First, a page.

Papa Hemingway’s recently published letter to an Italian male friend purportedly revealed the “human side” of which his admirers were already well aware. (Like Bogie, he was tough on the outside, jelly on the inside.) Until lately, Papa’s haters had a good long run. Soon after Carlos Baker’s matchless biography appeared in 1972, 11 years after Hemingway’s suicide, the naysayers started to gnaw away at Papa. The rats were led by modernists, feminists, and other such rubbish, the kind of non-talented, self-aggrandizing phonies that have turned literature into the unreadable garbage that’s around today. Papa’s straight, short, no-nonsense style didn’t suit them. Magic realism did. It hid their lack of talent. He wrote about tough guys doing the honorable thing, something the sandal-wearing sissies who came after him couldn’t imagine doing.
I’ve just finished a 544-pager called Hemingway’s Boat by Paul Hendrickson, in which that old story of Papa versus Scott Fitzgerald comes up, both sides generously treated by the author. In 1933, seven years before his death, poor old Scott was broke, potted, and praying that Tender is the Night would resuscitate his fading reputation. Zelda was institutionalized after a breakdown and her affair with a French aviator which had just about finished Scott. Tender is my favorite book of all time. I read it at 15, immediately after my first visit to the French Riviera. In late-night bull sessions, when fellow students would talk about their future plans, I only had one—go to the Riviera and find Dick Diver and live like him. After that it was Paris, looking for Jake Barnes and Lady Brett. Screw banking and screw shipowning; such trifles were for dullards and bores.
I did run into some characters who resembled Dick and Jake, and certainly more than a few women who were like Brett, but real life can never live up to fiction. Not the kind that Papa and Scott wrote. Fitzgerald had written Tender when the Jazz Age was over, just as the Depression had really begun to bite, while deeply in debt and in despair over Zelda’s schizophrenia. Hemingway had supplanted him as the numero uno star writer at Scribner’s, but Scott didn’t have an envious bone in his body. It was all great talent and self-destruction. Fitzgerald ached to hear from Papa about Tender. At first Hemingway gave it a thumbs-down. “I talk with the authority of failure—Ernest with the authority of success,” Fitzgerald lamented.
Scott had gone on a long bender leading up to his book’s publication and Papa was annoyed with him. Scott would pass out on the table, lie down on the floor, and invariably puke all over the place. I think if it had been anyone else, Hemingway would have put him to sleep with a left hook. Instead, he told Fitzgerald that he oughtn’t let Zelda’s psychoanalysis ball him up about himself and that if he didn’t keep writing, it meant he was yellow. Grand stuff, because there was nothing lower than being yellow back in those heroic times.
Fitzgerald had a dream start. His few great life experiences took place in the realm of love and imagination—he wrote three best-sellers and won the girl. But he also lost the girl due to her infidelity. More tragically, he lost the golden girl of his imagination. These personal losses provided some aspect of the emotional maturity and depth of understanding which shaped his two best works, The Great Gatsby and Tender Is the Night. Yet his books were not confessional; they were works of art. To me, he was the supreme artist.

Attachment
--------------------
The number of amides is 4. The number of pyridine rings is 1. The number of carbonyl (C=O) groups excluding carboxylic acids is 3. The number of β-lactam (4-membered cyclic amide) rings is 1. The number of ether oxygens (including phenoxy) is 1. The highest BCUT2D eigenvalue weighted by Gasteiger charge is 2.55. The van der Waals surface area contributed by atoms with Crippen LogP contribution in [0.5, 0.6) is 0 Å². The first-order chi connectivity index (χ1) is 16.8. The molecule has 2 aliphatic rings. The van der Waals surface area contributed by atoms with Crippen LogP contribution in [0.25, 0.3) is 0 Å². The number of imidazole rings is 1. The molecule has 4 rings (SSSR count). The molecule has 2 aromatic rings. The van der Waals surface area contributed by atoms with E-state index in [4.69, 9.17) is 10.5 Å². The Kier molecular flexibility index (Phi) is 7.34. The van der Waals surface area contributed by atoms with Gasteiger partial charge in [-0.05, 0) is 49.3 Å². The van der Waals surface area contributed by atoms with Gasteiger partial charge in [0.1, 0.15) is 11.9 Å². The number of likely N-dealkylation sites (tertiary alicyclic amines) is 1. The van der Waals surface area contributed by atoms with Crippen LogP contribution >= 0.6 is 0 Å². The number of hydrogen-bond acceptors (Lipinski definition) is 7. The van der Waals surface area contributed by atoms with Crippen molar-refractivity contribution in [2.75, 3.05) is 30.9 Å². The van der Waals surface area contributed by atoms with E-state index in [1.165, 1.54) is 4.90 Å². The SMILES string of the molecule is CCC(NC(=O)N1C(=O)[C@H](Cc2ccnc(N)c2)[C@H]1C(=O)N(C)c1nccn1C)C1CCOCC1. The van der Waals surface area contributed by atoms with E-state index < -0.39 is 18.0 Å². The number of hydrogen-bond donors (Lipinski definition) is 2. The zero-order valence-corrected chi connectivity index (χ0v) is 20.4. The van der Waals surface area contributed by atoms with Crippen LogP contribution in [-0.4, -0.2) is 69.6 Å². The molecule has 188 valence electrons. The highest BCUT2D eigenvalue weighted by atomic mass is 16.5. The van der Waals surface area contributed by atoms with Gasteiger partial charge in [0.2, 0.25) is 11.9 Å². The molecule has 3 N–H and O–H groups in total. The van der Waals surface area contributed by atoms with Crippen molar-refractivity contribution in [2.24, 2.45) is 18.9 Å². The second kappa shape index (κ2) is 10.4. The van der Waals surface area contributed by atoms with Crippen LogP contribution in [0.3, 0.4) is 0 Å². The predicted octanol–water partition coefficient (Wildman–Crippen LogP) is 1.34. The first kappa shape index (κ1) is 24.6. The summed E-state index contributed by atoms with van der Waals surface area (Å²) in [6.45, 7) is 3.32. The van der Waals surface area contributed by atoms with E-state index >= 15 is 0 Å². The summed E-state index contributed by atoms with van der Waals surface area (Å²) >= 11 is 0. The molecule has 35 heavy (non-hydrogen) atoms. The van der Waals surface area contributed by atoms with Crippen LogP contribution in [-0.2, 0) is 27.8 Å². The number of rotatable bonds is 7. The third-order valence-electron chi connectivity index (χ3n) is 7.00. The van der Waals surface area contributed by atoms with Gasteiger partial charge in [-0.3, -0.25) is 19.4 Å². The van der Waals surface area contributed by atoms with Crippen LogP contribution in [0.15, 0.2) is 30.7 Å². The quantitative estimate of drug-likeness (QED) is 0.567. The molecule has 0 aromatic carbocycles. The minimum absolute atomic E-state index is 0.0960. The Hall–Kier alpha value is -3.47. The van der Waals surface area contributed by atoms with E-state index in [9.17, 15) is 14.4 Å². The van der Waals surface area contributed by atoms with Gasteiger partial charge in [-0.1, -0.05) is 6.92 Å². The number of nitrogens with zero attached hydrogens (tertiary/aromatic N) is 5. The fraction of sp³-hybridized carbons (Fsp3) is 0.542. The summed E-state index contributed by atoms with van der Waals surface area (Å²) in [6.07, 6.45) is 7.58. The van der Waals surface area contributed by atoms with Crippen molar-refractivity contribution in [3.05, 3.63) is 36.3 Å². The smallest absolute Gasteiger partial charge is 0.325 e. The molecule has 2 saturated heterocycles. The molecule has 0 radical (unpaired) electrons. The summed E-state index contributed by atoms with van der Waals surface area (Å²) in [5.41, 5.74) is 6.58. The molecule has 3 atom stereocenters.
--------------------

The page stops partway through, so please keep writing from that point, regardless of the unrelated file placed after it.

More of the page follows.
In August 1936 Papa’s “The Snows of Kilimanjaro” appeared in Esquire magazine, which included a Fitzgerald story in the same issue. Scott read the story while recovering from a broken shoulder.
The rich were dull and they drank too much, or they played too much backgammon. They were dull and they were repetitious. He remembered poor Julian and his romantic awe of them and how he had started a story once that began, “The very rich are different from you and me.”
It was obvious that “poor Julian” was poor Scott. When Scott read that he was deeply hurt. He wrote Papa telling him to lay off, and Hemingway wrote back that he hadn’t written anything different than what Scott had written about himself in the same issue.
On a recent television program about books, Ben Macintyre listed Gatsby as his all-time favorite. It’s certainly on my Top Three list, and to hear it from a Brit made me happy as hell. What made me less happy was to read a letter from an American professor of literature calling Jay Gatsby/James Gatz an American tragedy. The idiot prof says that Gatsby dreams to possess a wealthy brat whose value he converts into money and calls it love. Gatsby will do anything to amass wealth to buy her. And he does—briefly. The moron professor thinks that good old Jay is the wrong role model for Americans.
Like most professors, this buffoon did not get the point, even though he taught Gatsby for 30 years. The point is that we can never really be someone else. We are who we are, and I’ve known a few would-be Gatsbys in my life and could see right through them. That’s why Jay was different. He could have fooled even me, an old-timer who regrets only two things: Not having met and run with Hemingway and Fitzgerald.
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